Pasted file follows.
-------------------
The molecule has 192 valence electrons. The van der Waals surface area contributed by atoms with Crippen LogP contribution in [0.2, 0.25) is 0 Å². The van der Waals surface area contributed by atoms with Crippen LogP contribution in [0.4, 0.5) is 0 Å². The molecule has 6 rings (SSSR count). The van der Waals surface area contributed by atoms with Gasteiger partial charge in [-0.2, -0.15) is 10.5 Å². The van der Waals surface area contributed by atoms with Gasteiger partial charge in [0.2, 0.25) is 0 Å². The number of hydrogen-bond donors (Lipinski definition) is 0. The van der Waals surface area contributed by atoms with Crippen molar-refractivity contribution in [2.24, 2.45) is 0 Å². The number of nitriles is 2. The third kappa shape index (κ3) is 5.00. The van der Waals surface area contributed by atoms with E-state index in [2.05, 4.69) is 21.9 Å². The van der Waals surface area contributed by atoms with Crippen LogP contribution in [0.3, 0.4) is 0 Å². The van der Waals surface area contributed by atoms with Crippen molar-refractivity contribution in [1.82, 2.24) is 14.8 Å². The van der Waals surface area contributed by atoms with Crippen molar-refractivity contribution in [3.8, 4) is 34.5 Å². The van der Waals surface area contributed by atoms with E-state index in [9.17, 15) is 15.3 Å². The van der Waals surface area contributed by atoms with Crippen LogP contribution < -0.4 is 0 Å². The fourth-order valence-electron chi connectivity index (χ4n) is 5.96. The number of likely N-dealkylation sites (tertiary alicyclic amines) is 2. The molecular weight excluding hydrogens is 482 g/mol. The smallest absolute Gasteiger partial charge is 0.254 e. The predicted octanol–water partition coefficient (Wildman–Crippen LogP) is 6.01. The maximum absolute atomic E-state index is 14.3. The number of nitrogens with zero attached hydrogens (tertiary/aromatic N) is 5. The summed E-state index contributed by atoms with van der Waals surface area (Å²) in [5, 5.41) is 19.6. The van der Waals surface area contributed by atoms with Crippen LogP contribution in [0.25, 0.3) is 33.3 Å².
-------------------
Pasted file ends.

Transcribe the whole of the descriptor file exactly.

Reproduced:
The molecule has 192 valence electrons. The van der Waals surface area contributed by atoms with Crippen LogP contribution in [0.2, 0.25) is 0 Å². The van der Waals surface area contributed by atoms with Crippen LogP contribution in [0.4, 0.5) is 0 Å². The molecule has 6 rings (SSSR count). The van der Waals surface area contributed by atoms with Gasteiger partial charge in [-0.2, -0.15) is 10.5 Å². The van der Waals surface area contributed by atoms with Gasteiger partial charge in [0.2, 0.25) is 0 Å². The number of hydrogen-bond donors (Lipinski definition) is 0. The van der Waals surface area contributed by atoms with Crippen molar-refractivity contribution in [2.24, 2.45) is 0 Å². The number of nitriles is 2. The third kappa shape index (κ3) is 5.00. The van der Waals surface area contributed by atoms with E-state index in [2.05, 4.69) is 21.9 Å². The van der Waals surface area contributed by atoms with Crippen LogP contribution in [0.3, 0.4) is 0 Å². The van der Waals surface area contributed by atoms with Crippen molar-refractivity contribution in [1.82, 2.24) is 14.8 Å². The van der Waals surface area contributed by atoms with Crippen molar-refractivity contribution in [3.8, 4) is 34.5 Å². The van der Waals surface area contributed by atoms with E-state index in [9.17, 15) is 15.3 Å². The van der Waals surface area contributed by atoms with Crippen LogP contribution < -0.4 is 0 Å². The fourth-order valence-electron chi connectivity index (χ4n) is 5.96. The number of likely N-dealkylation sites (tertiary alicyclic amines) is 2. The molecular weight excluding hydrogens is 482 g/mol. The smallest absolute Gasteiger partial charge is 0.254 e. The predicted octanol–water partition coefficient (Wildman–Crippen LogP) is 6.01. The maximum absolute atomic E-state index is 14.3. The number of nitrogens with zero attached hydrogens (tertiary/aromatic N) is 5. The summed E-state index contributed by atoms with van der Waals surface area (Å²) in [5, 5.41) is 19.6. The van der Waals surface area contributed by atoms with Crippen LogP contribution in [0.25, 0.3) is 33.3 Å².